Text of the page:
My answer to that is, yes they have and we should act to abolish the whole sorry thing at the earliest opportunity!
And David Davis has warned the House of Lords that if they vote to let Parliament control Brexit negotiations in this way, it would lead to a major constitutional crisis.
In an exclusive article for the Sun he writes:
"When all is said and done, I'm a Parliamentarian before a Minister, and a democrat before a Conservative.
"But there is a clear distinction between the important work of revising legislation and attempting to overturn the referendum result to keep the UK inside the European Union, in direct opposition to the British people."
And, pointing out that these amendments give Parliament a vote before the negotiations have ended and that they put in artificial deadlines and micromanagement clauses, they were nonsensical and, exactly as Christopher Howarth pointed out, David Davis writes:
"This would give the EU Commission a clear incentive to delay the negotiations or present unacceptable propositions until the deadline has passed and the Government is stripped of its ability to negotiate freely."
And right on cue, Michel Barnier, the EU Chief Brexit negotiator is today demanding that the Irish border question be sorted by June or the talks will collapse.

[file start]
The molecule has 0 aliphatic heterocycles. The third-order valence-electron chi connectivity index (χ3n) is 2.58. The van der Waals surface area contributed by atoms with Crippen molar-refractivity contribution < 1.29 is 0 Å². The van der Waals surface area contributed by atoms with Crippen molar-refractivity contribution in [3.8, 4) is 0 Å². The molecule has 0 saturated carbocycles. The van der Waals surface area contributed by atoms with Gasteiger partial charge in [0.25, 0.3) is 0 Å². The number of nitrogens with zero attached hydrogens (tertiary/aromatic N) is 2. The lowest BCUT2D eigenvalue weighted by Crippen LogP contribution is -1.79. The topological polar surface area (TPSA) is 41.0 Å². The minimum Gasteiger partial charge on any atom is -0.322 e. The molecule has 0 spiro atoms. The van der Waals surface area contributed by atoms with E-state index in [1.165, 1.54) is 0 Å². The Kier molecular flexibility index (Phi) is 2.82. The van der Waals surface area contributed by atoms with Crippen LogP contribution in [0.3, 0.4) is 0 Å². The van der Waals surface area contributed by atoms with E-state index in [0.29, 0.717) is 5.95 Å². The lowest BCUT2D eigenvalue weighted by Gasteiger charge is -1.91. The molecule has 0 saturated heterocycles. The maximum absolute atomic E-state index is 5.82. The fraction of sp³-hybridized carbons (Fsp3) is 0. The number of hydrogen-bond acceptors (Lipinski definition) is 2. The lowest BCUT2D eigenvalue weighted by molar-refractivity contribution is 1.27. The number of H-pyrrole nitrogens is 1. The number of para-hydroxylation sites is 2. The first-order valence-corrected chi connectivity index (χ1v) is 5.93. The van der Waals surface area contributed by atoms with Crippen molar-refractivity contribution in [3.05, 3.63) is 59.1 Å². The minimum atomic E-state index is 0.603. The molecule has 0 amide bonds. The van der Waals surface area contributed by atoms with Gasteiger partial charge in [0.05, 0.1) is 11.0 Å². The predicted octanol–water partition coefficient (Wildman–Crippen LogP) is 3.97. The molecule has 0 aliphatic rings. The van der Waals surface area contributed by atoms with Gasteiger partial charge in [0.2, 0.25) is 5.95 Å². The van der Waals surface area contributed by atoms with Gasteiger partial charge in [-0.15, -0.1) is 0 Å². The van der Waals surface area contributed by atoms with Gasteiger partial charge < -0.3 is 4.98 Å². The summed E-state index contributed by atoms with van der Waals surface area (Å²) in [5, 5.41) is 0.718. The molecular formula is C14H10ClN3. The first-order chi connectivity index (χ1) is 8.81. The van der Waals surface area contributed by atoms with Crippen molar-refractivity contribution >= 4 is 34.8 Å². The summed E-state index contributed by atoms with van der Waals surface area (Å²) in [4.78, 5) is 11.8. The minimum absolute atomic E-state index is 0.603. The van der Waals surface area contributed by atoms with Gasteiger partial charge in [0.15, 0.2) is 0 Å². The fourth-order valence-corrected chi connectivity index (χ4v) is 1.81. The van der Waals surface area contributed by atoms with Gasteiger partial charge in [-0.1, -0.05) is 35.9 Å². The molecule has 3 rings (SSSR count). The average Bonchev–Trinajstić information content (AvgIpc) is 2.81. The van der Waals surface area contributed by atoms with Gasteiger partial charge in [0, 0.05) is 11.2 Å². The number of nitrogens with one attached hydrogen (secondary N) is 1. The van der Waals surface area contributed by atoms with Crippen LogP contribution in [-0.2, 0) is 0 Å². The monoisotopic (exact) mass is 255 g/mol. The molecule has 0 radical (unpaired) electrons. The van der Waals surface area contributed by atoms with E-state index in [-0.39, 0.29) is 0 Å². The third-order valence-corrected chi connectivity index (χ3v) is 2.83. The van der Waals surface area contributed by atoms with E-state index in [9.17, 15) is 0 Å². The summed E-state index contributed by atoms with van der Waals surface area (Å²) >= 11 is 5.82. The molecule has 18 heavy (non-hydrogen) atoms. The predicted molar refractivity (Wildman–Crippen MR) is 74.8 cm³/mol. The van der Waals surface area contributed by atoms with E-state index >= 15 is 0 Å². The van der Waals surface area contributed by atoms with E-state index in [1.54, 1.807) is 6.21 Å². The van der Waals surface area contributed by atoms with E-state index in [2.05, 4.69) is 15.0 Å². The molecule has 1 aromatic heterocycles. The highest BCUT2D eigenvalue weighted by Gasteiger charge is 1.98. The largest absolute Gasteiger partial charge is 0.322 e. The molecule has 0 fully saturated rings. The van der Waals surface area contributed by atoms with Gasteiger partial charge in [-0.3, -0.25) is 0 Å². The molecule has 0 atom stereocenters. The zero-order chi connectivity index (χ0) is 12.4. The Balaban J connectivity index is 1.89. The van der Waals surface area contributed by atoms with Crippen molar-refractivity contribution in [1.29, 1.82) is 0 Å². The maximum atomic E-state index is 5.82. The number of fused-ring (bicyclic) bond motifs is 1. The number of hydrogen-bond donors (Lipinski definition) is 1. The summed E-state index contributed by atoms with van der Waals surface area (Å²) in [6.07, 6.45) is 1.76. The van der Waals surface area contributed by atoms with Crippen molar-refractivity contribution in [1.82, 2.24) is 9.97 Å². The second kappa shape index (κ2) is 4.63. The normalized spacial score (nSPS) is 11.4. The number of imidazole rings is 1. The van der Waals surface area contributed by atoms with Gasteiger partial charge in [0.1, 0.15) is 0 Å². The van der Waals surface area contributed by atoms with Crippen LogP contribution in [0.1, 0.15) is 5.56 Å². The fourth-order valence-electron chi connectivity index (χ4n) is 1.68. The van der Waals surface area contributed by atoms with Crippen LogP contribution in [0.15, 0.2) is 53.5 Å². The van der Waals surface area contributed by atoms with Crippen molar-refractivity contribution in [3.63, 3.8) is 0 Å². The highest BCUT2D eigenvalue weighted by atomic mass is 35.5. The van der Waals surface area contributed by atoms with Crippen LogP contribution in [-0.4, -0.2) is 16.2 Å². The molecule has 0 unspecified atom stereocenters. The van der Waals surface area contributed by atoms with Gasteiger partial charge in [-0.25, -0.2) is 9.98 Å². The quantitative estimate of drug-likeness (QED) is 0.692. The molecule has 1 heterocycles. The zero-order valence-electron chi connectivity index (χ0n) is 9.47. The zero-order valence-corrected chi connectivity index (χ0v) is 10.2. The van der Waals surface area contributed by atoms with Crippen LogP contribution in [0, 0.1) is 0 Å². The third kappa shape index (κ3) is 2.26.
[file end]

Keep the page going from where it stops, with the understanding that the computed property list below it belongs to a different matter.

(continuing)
"He repeated recent declarations that unless Britain came up with fresh thinking on how to avoid a hard border by the June EU council summit, further talks were in danger of collapsing." Reports the Guardian.
As far as I am concerned the Irish border question is being used as a cheap bargaining chip with hopes that continual reference to the Good Friday Agreement will make the UK cower into submission.
So it's good to see Dr Graham Gudgin and Ray Bassett saying the same thing in Policy Exchange, referring to the EU Commission and the Irish Government together with their Remainer allies in London, as 'using the Irish border as a weapon'.
And the authors say that the whole UK including Northern Ireland can leave the EU while avoiding a hard border and preserving the Good Friday Agreement.
They then outline how this could be achieved and also point out that the Good Friday Agreement has very strong support, probably more today than when it was written. That would outweigh any problems that Brexit threw up, they say. Labour Brexiteer Kate Hoey also Tweeted that this piece was 'another excellent article putting down the gloom merchants'.
another excellent article putting down the gloom merchants
Don't listen to the doom-mongers – why the UK (including Northern Ireland) can leave the Customs Union, avoid a hard border and preserve the Good Friday Agreement https://t.co/LTo5xUCUBk via @@Policy_Exchange
— Kate Hoey (@KateHoeyMP) April 30, 2018
Looking at the above you could be forgiven for thinking that the EU and the majority of the UK establishment were choreographing their efforts to keep the UK tied into the bloc, wouldn't you?
But of course that's just conspiracy theorising about what would, in any other age, have been considered as treasonous activity … isn't it?